Are we victims of circumstance or do we choose our circumstance?

Homepage Forums Small Talk Are we victims of circumstance or do we choose our circumstance?

This topic contains 47 replies, has 7 voices, and was last updated by  PopeBeanie 2 weeks, 1 day ago.

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    But where do you think the feelings you experience in your consciousness come from?

    Your preconscious mind.



    Unseen, what did i write that made ya think i was disagreeing with notion that feelings are in preconscious mind?

    Jody Lee, i second Reg in giving my approval…not that my approval should mean anything to ya. Simple thing but it is so valuable…we all have a strong tendency to dig the fuck in to our ideas and be more about fighting to be RIGHT than having an open mind amenable to change based on reason.



    Consciousness is one of the inputs used in the preconscious mind. We are conscious of getting on a bike and getting the hang of it, but all the consciousness is there is as an input to the preconscious mind, which is where things are DONE and not just perceived.

    Human consciousness in particular is extremely (if not unnaturally) influential in decision making, and can even override naturally evolved unconscious behaviors as deeply embedded as (say) breathing or heart rate. The joy of arts like music, speech, dance, solving mathematical problems, or having intellectual conversations could not exist without a consciousness that’s able to focus on such things intentionally.

    Sure, the unconscious mind and in fact physiology of the body serves as a platform at all times during conscious experiences. But most importantly, even you admit (above) that consciousness serves as an input to the preconscious mind. Maybe the main difference between your view and mine is how relevant we claim this consciousness is in determining thoughts and behavior.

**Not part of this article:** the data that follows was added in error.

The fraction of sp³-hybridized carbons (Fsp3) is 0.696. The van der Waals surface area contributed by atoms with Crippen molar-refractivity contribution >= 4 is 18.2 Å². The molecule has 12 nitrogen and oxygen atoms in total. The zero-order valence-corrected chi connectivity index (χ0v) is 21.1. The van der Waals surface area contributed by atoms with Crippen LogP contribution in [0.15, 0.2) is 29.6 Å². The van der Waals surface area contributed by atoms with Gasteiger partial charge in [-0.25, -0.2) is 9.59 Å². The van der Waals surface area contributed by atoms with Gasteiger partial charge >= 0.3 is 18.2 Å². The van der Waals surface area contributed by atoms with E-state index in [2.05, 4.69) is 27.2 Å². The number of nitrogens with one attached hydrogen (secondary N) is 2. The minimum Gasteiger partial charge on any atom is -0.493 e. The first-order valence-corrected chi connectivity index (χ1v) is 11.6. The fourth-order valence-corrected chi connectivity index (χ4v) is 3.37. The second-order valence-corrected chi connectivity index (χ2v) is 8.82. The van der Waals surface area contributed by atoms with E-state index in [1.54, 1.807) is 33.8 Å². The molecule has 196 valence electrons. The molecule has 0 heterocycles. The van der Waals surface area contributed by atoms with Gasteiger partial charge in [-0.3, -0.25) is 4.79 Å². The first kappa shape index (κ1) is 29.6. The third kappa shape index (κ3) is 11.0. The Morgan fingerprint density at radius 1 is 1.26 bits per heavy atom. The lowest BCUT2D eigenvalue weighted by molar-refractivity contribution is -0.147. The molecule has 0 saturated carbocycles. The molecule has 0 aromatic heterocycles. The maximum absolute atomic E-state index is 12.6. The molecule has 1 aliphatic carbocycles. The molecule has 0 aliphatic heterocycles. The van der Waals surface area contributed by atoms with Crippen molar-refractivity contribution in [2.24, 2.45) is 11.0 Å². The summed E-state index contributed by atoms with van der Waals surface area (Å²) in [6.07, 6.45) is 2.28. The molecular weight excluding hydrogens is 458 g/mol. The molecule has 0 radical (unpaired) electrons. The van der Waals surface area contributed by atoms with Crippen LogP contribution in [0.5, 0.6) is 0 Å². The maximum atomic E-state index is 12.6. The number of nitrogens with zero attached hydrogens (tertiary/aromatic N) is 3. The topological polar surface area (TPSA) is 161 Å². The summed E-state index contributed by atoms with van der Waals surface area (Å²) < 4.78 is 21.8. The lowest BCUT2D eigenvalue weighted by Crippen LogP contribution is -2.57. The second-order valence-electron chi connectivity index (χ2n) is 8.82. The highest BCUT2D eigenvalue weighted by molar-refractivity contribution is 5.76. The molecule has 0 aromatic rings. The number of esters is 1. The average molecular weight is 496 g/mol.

Now, for the sake of additional contemplation (including for Jody’s consideration), I’ll repeat something I say often about “free will”, but have just decided here and now to use the term willpower instead, with hopes to further conversational progress. We can ignore my loose definition of free will, and avoid the conventional dualist’s or other wooist’s precise but flawed definition (or your strict definition) of free will. So for the sake of argument…

    I propose that willpower exists, married to a scale of one’s abilities or potential abilities. No matter what one wants and tries to accomplish with willpower, one’s ultimate success depends on 1) one’s perseverance, 2) one’s physical and mental capabilities (including experience), and 3) one’s environmental circumstances, including randomness in opportunities that just happen to be present at the time. All of those variables usually lie somewhere on a scale between all or nothing, one or zero. Often, even the success or failure of one’s endeavor also lies on a scale, somewhere between pure success vs pure failure.

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